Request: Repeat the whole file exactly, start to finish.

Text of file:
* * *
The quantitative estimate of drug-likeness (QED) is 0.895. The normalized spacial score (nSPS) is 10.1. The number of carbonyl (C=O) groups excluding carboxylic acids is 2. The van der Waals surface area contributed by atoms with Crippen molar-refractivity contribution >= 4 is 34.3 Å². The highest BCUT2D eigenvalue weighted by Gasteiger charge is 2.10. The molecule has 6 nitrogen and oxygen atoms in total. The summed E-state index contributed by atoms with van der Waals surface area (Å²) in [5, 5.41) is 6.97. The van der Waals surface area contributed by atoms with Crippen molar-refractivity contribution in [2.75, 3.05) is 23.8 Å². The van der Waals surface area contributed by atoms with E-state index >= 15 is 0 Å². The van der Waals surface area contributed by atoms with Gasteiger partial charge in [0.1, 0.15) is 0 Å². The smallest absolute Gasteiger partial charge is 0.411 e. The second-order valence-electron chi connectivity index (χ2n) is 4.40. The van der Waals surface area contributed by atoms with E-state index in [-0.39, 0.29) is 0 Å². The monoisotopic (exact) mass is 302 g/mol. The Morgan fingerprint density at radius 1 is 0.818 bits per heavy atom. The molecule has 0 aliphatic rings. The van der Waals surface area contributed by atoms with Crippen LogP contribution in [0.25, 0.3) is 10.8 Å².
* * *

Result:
The quantitative estimate of drug-likeness (QED) is 0.895. The normalized spacial score (nSPS) is 10.1. The number of carbonyl (C=O) groups excluding carboxylic acids is 2. The van der Waals surface area contributed by atoms with Crippen molar-refractivity contribution >= 4 is 34.3 Å². The highest BCUT2D eigenvalue weighted by Gasteiger charge is 2.10. The molecule has 6 nitrogen and oxygen atoms in total. The summed E-state index contributed by atoms with van der Waals surface area (Å²) in [5, 5.41) is 6.97. The van der Waals surface area contributed by atoms with Crippen molar-refractivity contribution in [2.75, 3.05) is 23.8 Å². The van der Waals surface area contributed by atoms with E-state index >= 15 is 0 Å². The van der Waals surface area contributed by atoms with Gasteiger partial charge in [0.1, 0.15) is 0 Å². The smallest absolute Gasteiger partial charge is 0.411 e. The second-order valence-electron chi connectivity index (χ2n) is 4.40. The van der Waals surface area contributed by atoms with E-state index in [-0.39, 0.29) is 0 Å². The monoisotopic (exact) mass is 302 g/mol. The Morgan fingerprint density at radius 1 is 0.818 bits per heavy atom. The molecule has 0 aliphatic rings. The van der Waals surface area contributed by atoms with Crippen LogP contribution in [0.25, 0.3) is 10.8 Å².